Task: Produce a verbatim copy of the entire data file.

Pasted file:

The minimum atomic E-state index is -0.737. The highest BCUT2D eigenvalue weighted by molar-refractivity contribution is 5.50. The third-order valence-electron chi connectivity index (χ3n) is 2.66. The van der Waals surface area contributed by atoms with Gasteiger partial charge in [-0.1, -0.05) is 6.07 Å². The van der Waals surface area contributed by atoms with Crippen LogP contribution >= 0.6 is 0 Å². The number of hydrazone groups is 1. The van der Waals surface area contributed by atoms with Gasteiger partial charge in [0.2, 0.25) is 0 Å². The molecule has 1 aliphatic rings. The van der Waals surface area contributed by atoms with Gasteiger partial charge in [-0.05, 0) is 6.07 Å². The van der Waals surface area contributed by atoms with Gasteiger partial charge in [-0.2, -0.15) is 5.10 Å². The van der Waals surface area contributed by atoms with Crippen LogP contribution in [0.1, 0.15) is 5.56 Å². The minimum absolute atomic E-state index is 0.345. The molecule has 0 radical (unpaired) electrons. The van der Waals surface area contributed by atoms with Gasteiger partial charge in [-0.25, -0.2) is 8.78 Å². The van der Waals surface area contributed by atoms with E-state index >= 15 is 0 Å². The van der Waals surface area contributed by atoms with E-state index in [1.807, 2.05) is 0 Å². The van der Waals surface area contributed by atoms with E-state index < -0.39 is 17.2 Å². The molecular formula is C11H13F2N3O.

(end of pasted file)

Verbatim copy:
The minimum atomic E-state index is -0.737. The highest BCUT2D eigenvalue weighted by molar-refractivity contribution is 5.50. The third-order valence-electron chi connectivity index (χ3n) is 2.66. The van der Waals surface area contributed by atoms with Gasteiger partial charge in [-0.1, -0.05) is 6.07 Å². The van der Waals surface area contributed by atoms with Crippen LogP contribution >= 0.6 is 0 Å². The number of hydrazone groups is 1. The van der Waals surface area contributed by atoms with Gasteiger partial charge in [0.2, 0.25) is 0 Å². The molecule has 1 aliphatic rings. The van der Waals surface area contributed by atoms with Gasteiger partial charge in [-0.05, 0) is 6.07 Å². The van der Waals surface area contributed by atoms with Gasteiger partial charge in [-0.2, -0.15) is 5.10 Å². The van der Waals surface area contributed by atoms with Crippen LogP contribution in [0.1, 0.15) is 5.56 Å². The minimum absolute atomic E-state index is 0.345. The molecule has 0 radical (unpaired) electrons. The van der Waals surface area contributed by atoms with Gasteiger partial charge in [-0.25, -0.2) is 8.78 Å². The van der Waals surface area contributed by atoms with E-state index >= 15 is 0 Å². The van der Waals surface area contributed by atoms with E-state index in [1.807, 2.05) is 0 Å². The van der Waals surface area contributed by atoms with E-state index < -0.39 is 17.2 Å². The molecular formula is C11H13F2N3O.